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Gordon Mauer & Falk Schollenberger

Managing complexity with intelligent platforms.

Our latest International Construction Costs Report 2024 identifies the construction assets of high-tech sectors, such as semiconductor production and data processing, as key markets with high growth pressure and even higher investment volumes. Efficiency in planning and execution can result in substantial added value. To illustrate this potential, we delve into the distribution of data center infrastructure.

Anyone who, like us, deals professionally with the identification of possible locations for new data centers, moves in a complicated, multifactorial decision-making space. A space in which not only the multitude and complexity of the criteria and framework conditions are impressive, but also their development dynamics over time. Some of these factors are expressed in "hard" physical measures and variables (e.g. safety distances and energy consumption), while others are based on empirical values from other market sectors and industries (e.g. public acceptance and authorization structures).

As is often the case in fast-growing, new markets with high demand, the location of data center infrastructure has so far developed in a rather agile and ad-hoc approach.  The conventional process tended to involve due diligence checks and feasibility studies separately for each potential location, lacking any systematic pre-selection process. While this agile approach led to functional and acceptable facilities, it may not have maximized economic value and sustainability.

With total investments that can easily be in the high three-digit million range at one location, small disadvantages and frictional losses make a big difference here.

Hard and soft factors and criteria when searching for a data center location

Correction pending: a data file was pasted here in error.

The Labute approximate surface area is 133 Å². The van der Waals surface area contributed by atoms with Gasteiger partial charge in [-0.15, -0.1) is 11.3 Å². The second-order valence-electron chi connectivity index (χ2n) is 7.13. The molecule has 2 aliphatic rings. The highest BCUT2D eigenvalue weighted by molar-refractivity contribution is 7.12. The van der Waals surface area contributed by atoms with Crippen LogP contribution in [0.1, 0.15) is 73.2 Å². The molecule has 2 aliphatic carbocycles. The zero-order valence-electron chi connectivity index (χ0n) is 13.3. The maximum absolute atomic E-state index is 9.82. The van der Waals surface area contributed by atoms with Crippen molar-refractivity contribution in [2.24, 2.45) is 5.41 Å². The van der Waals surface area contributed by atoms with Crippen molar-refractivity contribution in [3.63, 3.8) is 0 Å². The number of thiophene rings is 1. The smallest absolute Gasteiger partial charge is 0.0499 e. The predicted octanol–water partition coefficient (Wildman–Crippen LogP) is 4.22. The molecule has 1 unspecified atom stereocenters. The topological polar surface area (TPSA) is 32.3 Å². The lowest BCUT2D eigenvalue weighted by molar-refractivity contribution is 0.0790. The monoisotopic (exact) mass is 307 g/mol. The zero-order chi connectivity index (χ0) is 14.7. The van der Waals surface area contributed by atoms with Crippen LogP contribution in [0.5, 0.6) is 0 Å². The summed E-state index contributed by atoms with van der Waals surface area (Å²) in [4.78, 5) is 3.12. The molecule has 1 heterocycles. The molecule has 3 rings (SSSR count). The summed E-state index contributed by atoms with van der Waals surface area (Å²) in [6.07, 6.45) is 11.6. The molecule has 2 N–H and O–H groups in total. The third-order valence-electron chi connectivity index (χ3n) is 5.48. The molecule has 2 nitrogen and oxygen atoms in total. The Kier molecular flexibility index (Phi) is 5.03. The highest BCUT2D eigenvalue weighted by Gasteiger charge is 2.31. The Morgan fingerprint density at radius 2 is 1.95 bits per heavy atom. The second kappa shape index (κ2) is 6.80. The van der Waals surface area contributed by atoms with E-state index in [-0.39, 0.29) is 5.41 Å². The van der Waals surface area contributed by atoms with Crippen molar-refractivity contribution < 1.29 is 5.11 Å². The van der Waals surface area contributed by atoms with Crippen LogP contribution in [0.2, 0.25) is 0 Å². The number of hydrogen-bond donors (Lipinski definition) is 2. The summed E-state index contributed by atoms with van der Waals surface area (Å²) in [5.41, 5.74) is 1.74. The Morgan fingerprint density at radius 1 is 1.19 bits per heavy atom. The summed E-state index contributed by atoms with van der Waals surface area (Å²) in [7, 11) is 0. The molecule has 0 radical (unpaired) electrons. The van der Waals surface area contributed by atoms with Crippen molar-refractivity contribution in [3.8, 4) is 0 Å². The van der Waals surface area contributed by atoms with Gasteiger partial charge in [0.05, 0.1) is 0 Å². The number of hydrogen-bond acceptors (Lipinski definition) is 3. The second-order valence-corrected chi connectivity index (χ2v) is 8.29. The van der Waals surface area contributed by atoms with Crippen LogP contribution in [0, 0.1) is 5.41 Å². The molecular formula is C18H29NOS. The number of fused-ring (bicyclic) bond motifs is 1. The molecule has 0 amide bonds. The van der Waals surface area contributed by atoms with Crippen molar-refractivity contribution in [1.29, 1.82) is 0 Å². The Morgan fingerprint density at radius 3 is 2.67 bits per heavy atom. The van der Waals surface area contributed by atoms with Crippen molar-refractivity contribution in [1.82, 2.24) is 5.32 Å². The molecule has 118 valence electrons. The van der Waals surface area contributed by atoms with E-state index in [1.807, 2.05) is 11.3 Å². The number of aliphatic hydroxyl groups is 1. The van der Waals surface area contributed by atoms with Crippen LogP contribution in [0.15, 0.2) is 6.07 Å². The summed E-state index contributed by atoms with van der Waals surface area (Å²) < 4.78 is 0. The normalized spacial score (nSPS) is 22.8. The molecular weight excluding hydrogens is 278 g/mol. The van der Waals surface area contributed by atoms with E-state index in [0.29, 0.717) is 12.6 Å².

These ‘wild’ early years are over. We are now seeing a growing demand for more systematic, structured and professional approaches, both on the customer front and in our global market analysis (... see also the high-tech and IT focus in our International Construction Cost Index 2024) What developers and operators of facilities have lacked until now, for example, is an integrated, intelligent platform that identifies potential locations in the form of digital white space mapping, and generates the best possible – and most promising – combinations for the respective requirement profile from the complex network of hard and soft factors and criteria, from "must haves / should haves / nice to haves". The platform, which is being custom-built for this purpose, is aimed precisely at this gap in the market. In order to understand the basic concept of the system, it is helpful to see a structured overview of the location factors for data centers (see illustration). 

structured overview location factors for data centers
Location factors for data centers
(aggregated and generalized representation)


A closer, exemplary look at individual criteria clusters (without any claim to completeness) in their dynamics of change over time reveals the interesting degrees of difficulty and interdependencies of such an integrated approach:

• Data centers take several years to design, plan and obtain approval - these are long periods of time in the midst of a highly dynamic transformation phase for the entire energy supply infrastructure. It is therefore not only a question of reliably describing the status quo, but also of making reliable forecasts regarding the availability of energy and its price levels on site.